As is well known, conventional refractory linings are applied as kneaded with about 3 to about 10% by weight of water or other liquid. The resulting lining must be heated at a high temperature for drying before the lined structure is placed into actual operation. Thus, a large amount of heat energy is required and the procedure is time consuming. Additionally, the heat drying procedure involves a serious risk that the lining may be ruinously damaged by cracking and separation. It has, therefore, long been considered desirable in the concerned industry to basically overcome the above problems in order to decrease cost, reduce the shutdown period of the lined structure and prolong the life of the lining.

SUMMARY OF THE INVENTION

The main object of the present invention is to solve all the foregoing problems and to meet the strong demand of industries, especially of the iron and steel industry.

Accordingly, an amorphous refractory settable at low temperatures, in accordance with the invention, includes a refractory material, a silicon powder in an amount of 0.5 to 5%, by weight, and a phosphate glass powder in an amount of 0.5 to 3%, by weight, which is usable as a liquidless composition in the form of a dry powder. In accordance with a further preferred embodiment of the invention, the amorphous refractory includes a pitch powder in an amount of 0.1 to 6%, by weight.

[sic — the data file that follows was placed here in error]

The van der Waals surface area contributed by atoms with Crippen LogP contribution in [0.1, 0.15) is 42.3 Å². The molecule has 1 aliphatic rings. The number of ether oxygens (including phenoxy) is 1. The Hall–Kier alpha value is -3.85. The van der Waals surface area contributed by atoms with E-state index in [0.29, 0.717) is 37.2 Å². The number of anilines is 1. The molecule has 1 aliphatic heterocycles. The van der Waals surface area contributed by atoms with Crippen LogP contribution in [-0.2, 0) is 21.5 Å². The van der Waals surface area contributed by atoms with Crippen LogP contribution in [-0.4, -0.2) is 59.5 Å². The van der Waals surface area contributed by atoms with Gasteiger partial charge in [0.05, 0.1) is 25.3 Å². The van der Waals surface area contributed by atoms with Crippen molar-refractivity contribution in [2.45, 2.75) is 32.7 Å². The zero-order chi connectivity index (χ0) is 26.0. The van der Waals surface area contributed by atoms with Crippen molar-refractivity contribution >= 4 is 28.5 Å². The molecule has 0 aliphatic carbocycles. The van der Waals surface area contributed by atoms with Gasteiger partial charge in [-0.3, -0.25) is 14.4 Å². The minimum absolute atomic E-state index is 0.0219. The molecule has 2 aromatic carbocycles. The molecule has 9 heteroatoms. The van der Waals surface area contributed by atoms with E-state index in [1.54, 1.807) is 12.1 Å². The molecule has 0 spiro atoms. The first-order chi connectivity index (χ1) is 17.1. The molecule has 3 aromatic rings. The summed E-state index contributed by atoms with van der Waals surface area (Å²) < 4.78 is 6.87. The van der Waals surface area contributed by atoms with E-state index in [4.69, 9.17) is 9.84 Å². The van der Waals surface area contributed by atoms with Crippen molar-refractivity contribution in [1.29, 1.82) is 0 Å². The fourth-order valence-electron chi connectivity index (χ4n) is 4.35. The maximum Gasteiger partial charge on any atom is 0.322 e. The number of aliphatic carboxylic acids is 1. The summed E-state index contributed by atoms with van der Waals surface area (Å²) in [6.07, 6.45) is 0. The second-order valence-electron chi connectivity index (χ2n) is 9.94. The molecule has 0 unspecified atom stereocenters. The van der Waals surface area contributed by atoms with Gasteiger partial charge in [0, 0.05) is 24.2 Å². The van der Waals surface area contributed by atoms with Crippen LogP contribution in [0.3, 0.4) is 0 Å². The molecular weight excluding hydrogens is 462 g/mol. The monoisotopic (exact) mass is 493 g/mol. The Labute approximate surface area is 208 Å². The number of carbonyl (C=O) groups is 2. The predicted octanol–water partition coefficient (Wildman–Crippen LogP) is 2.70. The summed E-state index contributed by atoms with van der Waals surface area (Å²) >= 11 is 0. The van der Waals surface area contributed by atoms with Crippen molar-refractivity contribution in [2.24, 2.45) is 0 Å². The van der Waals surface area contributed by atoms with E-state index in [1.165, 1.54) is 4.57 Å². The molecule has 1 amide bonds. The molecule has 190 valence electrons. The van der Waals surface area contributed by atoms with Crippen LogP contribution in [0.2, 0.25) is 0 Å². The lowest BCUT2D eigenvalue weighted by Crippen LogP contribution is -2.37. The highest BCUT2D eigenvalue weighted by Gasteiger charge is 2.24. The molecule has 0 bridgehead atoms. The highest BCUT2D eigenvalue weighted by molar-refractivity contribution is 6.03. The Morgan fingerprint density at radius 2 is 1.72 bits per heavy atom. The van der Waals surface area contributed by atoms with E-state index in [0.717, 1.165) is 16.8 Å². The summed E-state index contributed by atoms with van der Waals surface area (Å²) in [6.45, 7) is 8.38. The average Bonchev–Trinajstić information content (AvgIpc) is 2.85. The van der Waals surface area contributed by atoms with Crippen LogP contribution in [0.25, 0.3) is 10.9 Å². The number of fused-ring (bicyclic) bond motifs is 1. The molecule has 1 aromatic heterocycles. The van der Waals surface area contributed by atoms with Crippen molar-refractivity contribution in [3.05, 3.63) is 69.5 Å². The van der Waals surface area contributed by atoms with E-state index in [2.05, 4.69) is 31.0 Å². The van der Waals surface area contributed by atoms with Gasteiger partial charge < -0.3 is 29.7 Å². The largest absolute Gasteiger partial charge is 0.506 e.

The various features of novelty which characterize the invention are pointed out with particularity in the claims annexed to and forming a part of this disclosure. For a better understanding of the invention, its operating advantages and specific objects attained by its uses, reference is made to the descriptive matter in which preferred embodiments of the invention are illustrated.